.db    $e5,"CHARIO  BAK",            "___",$15,"C_______________"

    where underscore represent $FF.

    The entries starting with .db $ff match the 18 files we have.

    The others are allowed to have duplicate file names if they have different starter bytes ($01 or $E5).

    indicates that
    $e5 is a free slot (entry has been erased?)
    $00 belongs to user 0
    $01 belongs to user 1

    so that identifies the extra files that need retrieving. Steve managed to recover the two files that were recoverable.

  • Variations

    Keith12/04/2022 at 20:06 0 comments

    The simplest boot ROM and BIOS uses a serial port as a user interface. This connects to a terminal or a terminal emulator.

    There are source code files for generating software that uses either of the two text-based video boards, the MVS1 (48x16) and the MVS2 (80x20).

    An operating system needs a real-time clock for time-stamping files. Without one, the user needs to enter the date and time at start-up. The Z80 processor boards did not have an RTC onboard, but there was a battery-backed CMOS RAM board with an RTC on it, called the SCRAM.

    The source files include TIME.ASM (no clock) and TIMES.ASM (time from SCRAM board).

    I shall make a project for the SCRAM board soon.

    It had up to 48K of CMOS RAM (six 8K chips), a NiCAD battery and an MC146818 clock. This has a large DIP24 footprint, hence it often got left off designs.

    These day designers have RTC chips in DIP8 packages. The BIOS might be modified to use such a device.

  • Reading and Writing CP/M Discs with a PC

    Keith12/04/2022 at 01:42 0 comments


    • CP/M formats differ from MSDOS
    • CP/M formats differ between CP/M machines
    • Modern PCs no longer have floppy disc interfaces
    • USB-based floppy drives use PC formats but no others

    Steve has found a way to read the CP/M disks without a CP/M system, by using the Linux command 'dd'

    He said:

    "It was quite easy in the end, once duff floppy disks were eliminated from the equation. Once I discovered the Linux 'dd' command it all fell into place. Although I explored the Linux 'fdutils' (and they revealed some interesting stuff about how the FDD parameters are stored in the PC BIOS CMOS) it is only the 'dd' command that was needed. Details are here:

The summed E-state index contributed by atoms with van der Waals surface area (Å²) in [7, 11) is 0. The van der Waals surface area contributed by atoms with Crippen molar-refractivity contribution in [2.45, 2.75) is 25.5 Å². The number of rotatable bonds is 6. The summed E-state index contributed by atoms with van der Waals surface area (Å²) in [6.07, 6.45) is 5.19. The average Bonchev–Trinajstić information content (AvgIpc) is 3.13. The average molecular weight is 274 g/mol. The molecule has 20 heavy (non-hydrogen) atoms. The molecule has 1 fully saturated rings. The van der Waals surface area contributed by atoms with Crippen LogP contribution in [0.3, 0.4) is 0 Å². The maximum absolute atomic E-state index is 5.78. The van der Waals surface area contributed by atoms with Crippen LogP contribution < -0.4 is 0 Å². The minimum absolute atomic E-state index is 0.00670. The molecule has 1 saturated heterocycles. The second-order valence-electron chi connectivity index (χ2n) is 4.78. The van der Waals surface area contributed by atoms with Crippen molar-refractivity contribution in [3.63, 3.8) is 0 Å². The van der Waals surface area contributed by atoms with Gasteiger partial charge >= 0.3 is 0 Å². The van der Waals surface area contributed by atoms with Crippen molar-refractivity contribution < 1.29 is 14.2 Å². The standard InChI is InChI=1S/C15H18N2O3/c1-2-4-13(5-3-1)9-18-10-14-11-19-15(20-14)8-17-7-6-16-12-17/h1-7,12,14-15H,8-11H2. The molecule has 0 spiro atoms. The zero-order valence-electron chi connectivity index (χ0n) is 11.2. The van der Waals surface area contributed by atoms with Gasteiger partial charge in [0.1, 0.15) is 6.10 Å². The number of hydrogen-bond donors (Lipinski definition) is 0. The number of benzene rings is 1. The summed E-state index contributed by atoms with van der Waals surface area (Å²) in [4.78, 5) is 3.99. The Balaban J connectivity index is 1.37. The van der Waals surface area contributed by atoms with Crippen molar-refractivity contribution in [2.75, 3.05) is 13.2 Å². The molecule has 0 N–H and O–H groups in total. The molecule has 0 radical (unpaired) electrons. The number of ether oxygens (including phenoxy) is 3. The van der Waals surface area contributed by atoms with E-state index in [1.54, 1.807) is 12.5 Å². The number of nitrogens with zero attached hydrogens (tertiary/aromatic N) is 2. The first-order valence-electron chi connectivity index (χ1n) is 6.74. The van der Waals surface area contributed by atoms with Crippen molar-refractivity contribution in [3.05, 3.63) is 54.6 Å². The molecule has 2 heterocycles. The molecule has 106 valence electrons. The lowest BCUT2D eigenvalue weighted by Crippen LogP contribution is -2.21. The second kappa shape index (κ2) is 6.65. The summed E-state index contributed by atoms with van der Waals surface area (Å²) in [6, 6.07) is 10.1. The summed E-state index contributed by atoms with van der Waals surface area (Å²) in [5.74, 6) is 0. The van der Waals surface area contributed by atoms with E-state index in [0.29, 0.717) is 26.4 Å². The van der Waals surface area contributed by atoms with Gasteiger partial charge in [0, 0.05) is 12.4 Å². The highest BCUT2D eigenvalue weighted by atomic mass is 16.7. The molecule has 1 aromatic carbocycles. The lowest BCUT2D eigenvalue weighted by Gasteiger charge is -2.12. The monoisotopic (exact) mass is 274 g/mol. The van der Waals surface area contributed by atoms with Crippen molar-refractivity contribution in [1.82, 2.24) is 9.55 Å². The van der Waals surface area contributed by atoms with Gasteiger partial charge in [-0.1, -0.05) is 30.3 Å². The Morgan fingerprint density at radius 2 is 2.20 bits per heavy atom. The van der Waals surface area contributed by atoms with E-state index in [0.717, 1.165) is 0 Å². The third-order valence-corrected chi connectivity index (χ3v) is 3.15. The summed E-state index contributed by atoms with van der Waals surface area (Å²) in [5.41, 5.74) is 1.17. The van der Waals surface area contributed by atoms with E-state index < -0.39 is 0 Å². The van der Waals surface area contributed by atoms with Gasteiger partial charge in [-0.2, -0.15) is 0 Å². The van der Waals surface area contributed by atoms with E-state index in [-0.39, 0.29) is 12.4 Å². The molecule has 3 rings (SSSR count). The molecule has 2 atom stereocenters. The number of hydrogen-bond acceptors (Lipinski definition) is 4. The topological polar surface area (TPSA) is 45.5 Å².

I used the command: 
    sudo dd bs=512 count=1440 if=my-image.img of=/dev/fd0
    to read a disk, and to write a disk: 
    sudo dd bs=512 count=2880 if=my-image.img of=/dev/fd0
    I also have disks with TurboPascal, Pascal MT+ and MIXC, so once we both have working systems there will be some options for software development!"

    Having got the disk images, it is desirable to read the files. Ghex shows the sources files are mostly in contiguous blocks,  but some are fragmented. Steve reports:

    "The tools that I downloaded didn't help so I used Ghex to examine the disk image.
    The directory starts at offset 1200 (hex), each entry being 32 bytes in length.
    Each entry has a list of the 4096 byte blocks used by the file (at directory entry address + 16).
    From this I navigated to the first block and copied from there to the 'END' statement. job done!"

    Looks like it would be fairly simple to write a small program to do this automatically.

    You will need an old PC with a floppy drive. My PC, which was assembled in 2007 does not, so I need to find an even older machine in my junk pile and get it running Linux.

  • Future ideas

    Keith12/03/2022 at 17:12 0 comments

    Right now, the disks are being read by Steve. I hope to be able to recreate them with Linux tools.

    In the future, it would be convenient to have CP/M in ROM, and avoid the need to boot from floppy drives. This has been done for a Z180 board, so it is possible with a 512K ROM but that is only about half a disk. The OS and user program has to fit in a 64K memory space, but there is little point in having a disk operating system without any disks (real or virtual) to use.